On this cool Monday morning, I’m feeling at bit melancholic. Change is in the air as the vibrancy of summer and all its activity is being nudged out by the creeping approach of Autumn. I went out to breakfast recently with my daughter – all of 10 years old – and my mother who will soon turn 82. I had my camera with me so I snapped a picture of them. They looked so happy; little did I know that they would be the seed for my blog today.
As my daughter ascends into maturity, my mom has long passed by this rite of passage seven decades ago. She’s in the final stage of her journey in this life. I’m taking her to the neurologist today to be evaluated for early dementia, her speech becoming more labored and her memory harder to access. And here I am in the middle of my own journey at 48.
Both have played an important role in how I dealt with my depression. When it first occurred, I had just turned forty. Prior to that, I had been on top of my game; a veritable master of my own domain. But the arc of my sun was falling. Into what, I had no idea. But, it was terrifying. Truly frightening to have a sense of something quite beyond sadness; to feel a fatigue that feels defeated with no change for redemption.
As the depression deepened, my young daughter became my sunlight. Her vulnerability, her sense of love for her Dad, would pick me up and keep me stumbling forward. It felt like God’s mercy was working through her at a time when I had felt abandoned by Him. The stronger the depression got, the more I felt that I needed something beyond any words anyone could say. I just needed to be hugged by her; this would be my redemption.
My mom played a role in my depression during another epoch in my life. As I have wrote about in an earlier blog about my alcoholic father, I grew up in a deeply troubled home. My father’s violent and explosive temper defined my childhood; his rage engrained into the blueprints of the house’s architecture.
In his book, The Truth About Depression, Dr. Charles Whitfield notes that over 327 clinical scientific studies have shown a strong link between childhood trauma and the development of subsequent depression in adulthood. In one study, researchers conclude:
“The mechanism for this increased vulnerability [to depression] has a strong mind-body component, and may be found in the patient’s appraisal of events. Adult survivors of childhood abuse have been found to have cognitive distortions about the world. The abuse experience may have altered their ‘internal working model,’ causing them to perceive the world as a dangerous place. They may be more likely to make negative appraisals of the world than they would have if they had not been abused. Not only does this increase their vulnerability to depression, but negative cognitive appraisals lead to the release of cortisol”.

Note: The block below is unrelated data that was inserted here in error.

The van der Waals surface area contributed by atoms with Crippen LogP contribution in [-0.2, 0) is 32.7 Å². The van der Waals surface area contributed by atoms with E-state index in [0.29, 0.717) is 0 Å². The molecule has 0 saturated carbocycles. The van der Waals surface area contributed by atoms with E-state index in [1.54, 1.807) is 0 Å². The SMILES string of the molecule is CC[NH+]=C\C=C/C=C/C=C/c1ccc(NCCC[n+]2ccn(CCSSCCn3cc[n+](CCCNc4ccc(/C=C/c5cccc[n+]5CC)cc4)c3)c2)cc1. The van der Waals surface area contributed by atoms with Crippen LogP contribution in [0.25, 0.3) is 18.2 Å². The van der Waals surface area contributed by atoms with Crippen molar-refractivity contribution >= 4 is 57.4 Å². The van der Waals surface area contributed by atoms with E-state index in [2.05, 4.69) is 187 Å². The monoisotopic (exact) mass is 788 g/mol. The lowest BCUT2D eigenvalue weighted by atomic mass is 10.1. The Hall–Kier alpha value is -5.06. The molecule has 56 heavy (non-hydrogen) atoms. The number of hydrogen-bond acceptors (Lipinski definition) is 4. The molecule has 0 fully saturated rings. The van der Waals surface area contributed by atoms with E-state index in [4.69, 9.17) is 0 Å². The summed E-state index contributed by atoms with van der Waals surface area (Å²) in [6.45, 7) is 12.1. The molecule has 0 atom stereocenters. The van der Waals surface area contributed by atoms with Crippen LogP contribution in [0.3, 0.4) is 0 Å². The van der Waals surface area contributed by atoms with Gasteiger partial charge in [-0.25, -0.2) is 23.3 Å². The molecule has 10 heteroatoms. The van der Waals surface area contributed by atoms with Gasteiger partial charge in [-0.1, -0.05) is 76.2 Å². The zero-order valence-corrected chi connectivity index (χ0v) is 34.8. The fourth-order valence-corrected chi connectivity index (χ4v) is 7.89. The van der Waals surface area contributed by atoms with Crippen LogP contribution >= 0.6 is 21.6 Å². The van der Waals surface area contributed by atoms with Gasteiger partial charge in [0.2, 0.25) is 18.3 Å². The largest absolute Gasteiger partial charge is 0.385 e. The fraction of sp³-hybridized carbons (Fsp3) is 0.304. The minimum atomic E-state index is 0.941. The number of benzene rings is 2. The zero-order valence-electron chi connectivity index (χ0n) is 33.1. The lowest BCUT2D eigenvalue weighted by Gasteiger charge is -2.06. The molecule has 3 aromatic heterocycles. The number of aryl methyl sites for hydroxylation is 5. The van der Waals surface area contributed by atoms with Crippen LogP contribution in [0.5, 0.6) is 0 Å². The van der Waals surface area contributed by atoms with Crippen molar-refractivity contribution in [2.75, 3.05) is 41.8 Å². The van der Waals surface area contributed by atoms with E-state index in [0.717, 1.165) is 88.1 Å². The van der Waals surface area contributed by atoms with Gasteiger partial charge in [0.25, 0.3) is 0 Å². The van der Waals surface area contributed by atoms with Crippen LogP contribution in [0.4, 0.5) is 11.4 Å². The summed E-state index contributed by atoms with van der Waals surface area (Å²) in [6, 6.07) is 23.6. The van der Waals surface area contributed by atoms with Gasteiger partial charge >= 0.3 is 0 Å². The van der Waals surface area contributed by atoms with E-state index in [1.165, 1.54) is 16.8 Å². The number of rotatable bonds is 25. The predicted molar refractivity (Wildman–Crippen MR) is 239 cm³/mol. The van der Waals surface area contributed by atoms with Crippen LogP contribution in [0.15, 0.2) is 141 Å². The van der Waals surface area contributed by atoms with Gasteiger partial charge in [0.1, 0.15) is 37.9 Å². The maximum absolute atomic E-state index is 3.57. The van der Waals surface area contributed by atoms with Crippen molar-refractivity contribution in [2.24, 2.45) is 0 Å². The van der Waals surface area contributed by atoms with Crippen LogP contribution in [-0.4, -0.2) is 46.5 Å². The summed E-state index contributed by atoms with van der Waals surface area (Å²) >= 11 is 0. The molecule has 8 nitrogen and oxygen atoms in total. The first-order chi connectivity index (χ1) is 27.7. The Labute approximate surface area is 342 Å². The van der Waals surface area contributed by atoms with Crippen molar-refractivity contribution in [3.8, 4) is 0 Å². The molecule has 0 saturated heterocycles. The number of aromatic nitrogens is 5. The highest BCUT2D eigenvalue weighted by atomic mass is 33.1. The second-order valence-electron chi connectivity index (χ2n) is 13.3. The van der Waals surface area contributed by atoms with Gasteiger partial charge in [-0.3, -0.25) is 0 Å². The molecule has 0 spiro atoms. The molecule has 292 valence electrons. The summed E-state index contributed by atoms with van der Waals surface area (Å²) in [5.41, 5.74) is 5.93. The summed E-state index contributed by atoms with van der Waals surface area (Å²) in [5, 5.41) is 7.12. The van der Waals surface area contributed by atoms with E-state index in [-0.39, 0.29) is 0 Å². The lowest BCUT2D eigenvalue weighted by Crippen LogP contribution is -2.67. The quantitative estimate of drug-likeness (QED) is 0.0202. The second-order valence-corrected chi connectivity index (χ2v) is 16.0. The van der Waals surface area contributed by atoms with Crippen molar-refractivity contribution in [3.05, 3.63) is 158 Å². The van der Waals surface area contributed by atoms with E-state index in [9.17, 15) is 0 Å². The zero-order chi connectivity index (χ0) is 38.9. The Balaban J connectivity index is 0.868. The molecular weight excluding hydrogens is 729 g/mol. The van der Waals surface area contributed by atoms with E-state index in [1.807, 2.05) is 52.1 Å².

See the article I wrote for Trial magazine, “The Connection between Stress, Anxiety and Depression.” It’s the article which follows the one by Andrew Benjamin, Ph.D. Also, see this article which talks about the link between elevated levels of cortisol in the body and depression.
My mom doesn’t like talking about our past traumatic childhood, much less any role she played in it as a passive observer. Now with her memory fading, I feel in some sense that a part of me won’t be be reconciled to this distant past. Even if my mom had stayed mentally intact, maybe it never could. That’s just part of life; not everything can be solved or fixed. But maybe it can be accepted for what it was and we can move on. We can see the fallibility of the people our parents were; that such abuse was more accurately a refection of their own torment, short-comings and regrets, rather than our lack of value as children.
While we might not be able to do anything about the past, we must take responsibility for our present. In particular, our cognitive distortions and how they infiltrate our law practice. How many lawyers are not jacked up by what is actually going on in front of them, but are unconsciously thrown back to a childhood that was traumatic in some way? We need to confront these distortions; these thoughts that keep us out of step with reality, make us unhappy and contribute to depression.